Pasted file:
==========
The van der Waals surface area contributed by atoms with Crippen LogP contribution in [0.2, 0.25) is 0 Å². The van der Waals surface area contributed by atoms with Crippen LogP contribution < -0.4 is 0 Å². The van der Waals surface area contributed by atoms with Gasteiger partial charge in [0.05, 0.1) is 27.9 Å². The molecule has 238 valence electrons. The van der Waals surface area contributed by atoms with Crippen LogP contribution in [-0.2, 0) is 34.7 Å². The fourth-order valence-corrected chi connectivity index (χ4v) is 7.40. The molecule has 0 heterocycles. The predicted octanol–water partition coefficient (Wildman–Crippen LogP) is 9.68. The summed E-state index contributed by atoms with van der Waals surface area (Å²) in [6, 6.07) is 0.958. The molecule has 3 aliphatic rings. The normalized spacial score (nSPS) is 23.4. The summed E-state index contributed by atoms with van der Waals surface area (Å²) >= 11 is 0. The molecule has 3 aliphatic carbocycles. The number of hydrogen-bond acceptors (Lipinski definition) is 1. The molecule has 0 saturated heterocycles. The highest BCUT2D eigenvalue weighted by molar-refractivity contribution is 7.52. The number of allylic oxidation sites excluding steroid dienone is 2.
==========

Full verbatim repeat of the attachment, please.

The van der Waals surface area contributed by atoms with Crippen LogP contribution in [0.2, 0.25) is 0 Å². The van der Waals surface area contributed by atoms with Crippen LogP contribution < -0.4 is 0 Å². The van der Waals surface area contributed by atoms with Gasteiger partial charge in [0.05, 0.1) is 27.9 Å². The molecule has 238 valence electrons. The van der Waals surface area contributed by atoms with Crippen LogP contribution in [-0.2, 0) is 34.7 Å². The fourth-order valence-corrected chi connectivity index (χ4v) is 7.40. The molecule has 0 heterocycles. The predicted octanol–water partition coefficient (Wildman–Crippen LogP) is 9.68. The summed E-state index contributed by atoms with van der Waals surface area (Å²) in [6, 6.07) is 0.958. The molecule has 3 aliphatic rings. The normalized spacial score (nSPS) is 23.4. The summed E-state index contributed by atoms with van der Waals surface area (Å²) >= 11 is 0. The molecule has 3 aliphatic carbocycles. The number of hydrogen-bond acceptors (Lipinski definition) is 1. The molecule has 0 saturated heterocycles. The highest BCUT2D eigenvalue weighted by molar-refractivity contribution is 7.52. The number of allylic oxidation sites excluding steroid dienone is 2.